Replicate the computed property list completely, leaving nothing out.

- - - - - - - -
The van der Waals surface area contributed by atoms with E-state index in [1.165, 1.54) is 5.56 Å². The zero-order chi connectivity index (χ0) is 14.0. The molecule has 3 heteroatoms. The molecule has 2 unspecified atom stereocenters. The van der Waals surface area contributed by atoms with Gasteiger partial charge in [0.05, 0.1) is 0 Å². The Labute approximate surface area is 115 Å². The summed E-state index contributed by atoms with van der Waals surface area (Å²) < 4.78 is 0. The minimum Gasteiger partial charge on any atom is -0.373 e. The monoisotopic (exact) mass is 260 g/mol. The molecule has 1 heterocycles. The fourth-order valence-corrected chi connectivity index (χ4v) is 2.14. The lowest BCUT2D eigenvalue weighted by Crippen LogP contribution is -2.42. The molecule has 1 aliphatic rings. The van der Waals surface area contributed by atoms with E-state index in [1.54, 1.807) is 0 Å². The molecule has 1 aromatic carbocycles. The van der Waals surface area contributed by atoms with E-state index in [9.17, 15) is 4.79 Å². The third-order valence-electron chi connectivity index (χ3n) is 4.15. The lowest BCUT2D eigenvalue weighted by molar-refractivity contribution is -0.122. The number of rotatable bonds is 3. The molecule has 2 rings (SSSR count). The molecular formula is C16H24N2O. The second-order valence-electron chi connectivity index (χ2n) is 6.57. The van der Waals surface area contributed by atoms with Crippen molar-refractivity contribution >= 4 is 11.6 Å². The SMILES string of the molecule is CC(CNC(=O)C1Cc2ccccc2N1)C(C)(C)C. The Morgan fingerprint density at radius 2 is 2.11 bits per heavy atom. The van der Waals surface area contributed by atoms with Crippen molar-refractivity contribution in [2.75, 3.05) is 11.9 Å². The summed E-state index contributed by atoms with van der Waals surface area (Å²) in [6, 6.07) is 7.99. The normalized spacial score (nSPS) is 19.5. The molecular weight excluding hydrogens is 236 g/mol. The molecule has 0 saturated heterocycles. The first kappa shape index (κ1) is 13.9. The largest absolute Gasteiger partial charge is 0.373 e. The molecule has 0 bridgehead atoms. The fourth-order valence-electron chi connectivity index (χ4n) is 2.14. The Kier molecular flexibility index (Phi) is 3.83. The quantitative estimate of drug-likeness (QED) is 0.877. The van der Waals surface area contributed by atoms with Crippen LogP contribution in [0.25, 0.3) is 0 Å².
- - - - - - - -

The van der Waals surface area contributed by atoms with E-state index in [1.165, 1.54) is 5.56 Å². The zero-order chi connectivity index (χ0) is 14.0. The molecule has 3 heteroatoms. The molecule has 2 unspecified atom stereocenters. The van der Waals surface area contributed by atoms with Gasteiger partial charge in [0.05, 0.1) is 0 Å². The Labute approximate surface area is 115 Å². The summed E-state index contributed by atoms with van der Waals surface area (Å²) < 4.78 is 0. The minimum Gasteiger partial charge on any atom is -0.373 e. The monoisotopic (exact) mass is 260 g/mol. The molecule has 1 heterocycles. The fourth-order valence-corrected chi connectivity index (χ4v) is 2.14. The lowest BCUT2D eigenvalue weighted by Crippen LogP contribution is -2.42. The molecule has 1 aliphatic rings. The van der Waals surface area contributed by atoms with E-state index in [1.54, 1.807) is 0 Å². The molecule has 1 aromatic carbocycles. The van der Waals surface area contributed by atoms with E-state index in [9.17, 15) is 4.79 Å². The third-order valence-electron chi connectivity index (χ3n) is 4.15. The lowest BCUT2D eigenvalue weighted by molar-refractivity contribution is -0.122. The number of rotatable bonds is 3. The molecule has 2 rings (SSSR count). The molecular formula is C16H24N2O. The second-order valence-electron chi connectivity index (χ2n) is 6.57. The van der Waals surface area contributed by atoms with Crippen molar-refractivity contribution >= 4 is 11.6 Å². The SMILES string of the molecule is CC(CNC(=O)C1Cc2ccccc2N1)C(C)(C)C. The Morgan fingerprint density at radius 2 is 2.11 bits per heavy atom. The van der Waals surface area contributed by atoms with Crippen molar-refractivity contribution in [2.75, 3.05) is 11.9 Å². The summed E-state index contributed by atoms with van der Waals surface area (Å²) in [6, 6.07) is 7.99. The normalized spacial score (nSPS) is 19.5. The molecular weight excluding hydrogens is 236 g/mol. The molecule has 0 saturated heterocycles. The first kappa shape index (κ1) is 13.9. The largest absolute Gasteiger partial charge is 0.373 e. The molecule has 0 bridgehead atoms. The fourth-order valence-electron chi connectivity index (χ4n) is 2.14. The Kier molecular flexibility index (Phi) is 3.83. The quantitative estimate of drug-likeness (QED) is 0.877. The van der Waals surface area contributed by atoms with Crippen LogP contribution in [0.25, 0.3) is 0 Å².